By: Dr. Liz Matheis
Anxiety. It’s something we all feel. In fact, it’s normal to feel anxious. It’s our body’s way of letting us know that something is unsafe or harmful. It’s our body’s way of revving up our energy supply so that we can run or hide or think quickly on our feet. But what happens when that anxiety is something that you feel often, like every day? And it can sometimes, or all the time, get in the way of what you or your children want to do? Then, it’s a problem.
What Does Anxiety Really Look Like with Children and Adolescents?
With children and adolescents, anxiety isn’t necessarily pacing or writhing your hands. It can look different. It can actually be confusing. What you might see is:
Children who are anxious don’t always know that they feel anxious. They just know that they don’t like how they feel, they don’t know how to make it stop, and so they let you know how children know how to by. Instead, it’s very easy for parents and teachers to interpret anxious behaviors as negative behaviors and to want to create a behavioral plan or chart.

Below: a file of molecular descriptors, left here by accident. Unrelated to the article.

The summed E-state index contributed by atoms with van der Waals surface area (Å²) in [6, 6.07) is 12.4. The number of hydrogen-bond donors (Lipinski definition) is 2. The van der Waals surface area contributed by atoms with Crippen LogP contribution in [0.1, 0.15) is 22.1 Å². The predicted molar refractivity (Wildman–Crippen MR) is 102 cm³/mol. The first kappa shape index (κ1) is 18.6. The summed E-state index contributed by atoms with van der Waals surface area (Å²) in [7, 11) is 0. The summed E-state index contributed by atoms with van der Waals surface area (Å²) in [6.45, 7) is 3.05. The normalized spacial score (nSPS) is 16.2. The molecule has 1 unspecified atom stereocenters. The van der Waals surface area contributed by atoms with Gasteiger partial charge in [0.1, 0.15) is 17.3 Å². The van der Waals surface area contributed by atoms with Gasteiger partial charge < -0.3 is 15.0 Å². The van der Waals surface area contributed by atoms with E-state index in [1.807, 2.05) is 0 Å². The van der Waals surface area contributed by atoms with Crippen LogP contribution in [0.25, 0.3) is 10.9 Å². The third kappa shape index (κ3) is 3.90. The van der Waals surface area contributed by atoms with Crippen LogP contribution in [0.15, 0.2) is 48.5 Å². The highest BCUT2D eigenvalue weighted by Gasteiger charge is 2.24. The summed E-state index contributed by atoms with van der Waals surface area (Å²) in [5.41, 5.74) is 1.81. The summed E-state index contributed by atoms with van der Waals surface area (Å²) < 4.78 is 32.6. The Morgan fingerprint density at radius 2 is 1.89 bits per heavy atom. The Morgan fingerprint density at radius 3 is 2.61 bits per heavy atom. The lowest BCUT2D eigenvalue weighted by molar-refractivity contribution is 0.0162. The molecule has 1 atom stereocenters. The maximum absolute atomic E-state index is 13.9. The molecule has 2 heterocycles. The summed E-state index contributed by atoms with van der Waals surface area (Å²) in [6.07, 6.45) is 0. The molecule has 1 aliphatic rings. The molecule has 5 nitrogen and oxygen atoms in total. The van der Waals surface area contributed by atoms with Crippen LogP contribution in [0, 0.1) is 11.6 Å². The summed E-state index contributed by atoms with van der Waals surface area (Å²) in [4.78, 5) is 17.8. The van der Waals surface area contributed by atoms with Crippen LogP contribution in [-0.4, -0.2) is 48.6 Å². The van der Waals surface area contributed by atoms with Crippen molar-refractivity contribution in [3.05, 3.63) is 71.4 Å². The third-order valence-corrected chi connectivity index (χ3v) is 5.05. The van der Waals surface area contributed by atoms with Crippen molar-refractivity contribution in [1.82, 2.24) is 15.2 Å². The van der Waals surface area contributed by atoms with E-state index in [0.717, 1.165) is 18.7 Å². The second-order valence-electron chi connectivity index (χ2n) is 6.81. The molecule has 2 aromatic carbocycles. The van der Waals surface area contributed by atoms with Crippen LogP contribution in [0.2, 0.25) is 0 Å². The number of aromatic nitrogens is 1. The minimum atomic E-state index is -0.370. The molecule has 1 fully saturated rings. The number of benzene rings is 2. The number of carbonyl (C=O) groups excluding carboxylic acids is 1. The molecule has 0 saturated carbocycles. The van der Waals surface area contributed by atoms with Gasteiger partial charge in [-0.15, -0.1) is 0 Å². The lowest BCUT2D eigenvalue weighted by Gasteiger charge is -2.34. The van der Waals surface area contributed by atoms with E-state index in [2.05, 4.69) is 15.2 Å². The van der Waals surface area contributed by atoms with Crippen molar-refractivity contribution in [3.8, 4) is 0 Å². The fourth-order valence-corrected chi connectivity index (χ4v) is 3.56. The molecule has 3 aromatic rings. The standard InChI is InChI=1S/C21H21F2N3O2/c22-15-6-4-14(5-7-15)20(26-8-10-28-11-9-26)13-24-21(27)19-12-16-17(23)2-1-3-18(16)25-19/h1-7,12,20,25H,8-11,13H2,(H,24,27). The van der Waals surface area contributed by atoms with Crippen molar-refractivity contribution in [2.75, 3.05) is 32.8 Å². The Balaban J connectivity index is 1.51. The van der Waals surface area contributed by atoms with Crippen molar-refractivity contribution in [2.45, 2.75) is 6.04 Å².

My mantra is: No Child Wakes Up and Decides to Be Behavioral. That’s not how it works. Instead, when you, as the parent, begin to notice a change in behaviors, that’s when your antennae should perk up. Instead of ‘fighting’ back, I recommend that you let your child know that you know something is different and to make yourself available as a parent to listen and sympathize.
Here are some signs to look for that may be a sign of anxiety and emotional struggle:
It’s very easy as a parent to think that your child has a behavioral problem, an Oppositional Defiance Disorder even. However, look closer. There’s a strong likelihood that your child is anxious, very anxious.
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Dr. Liz Matheis
Dr Liz Matheis and her team specialize in assisting children and their families with Anxiety, Autism, AD/HD, Learning Disabilities and Behavioral Struggles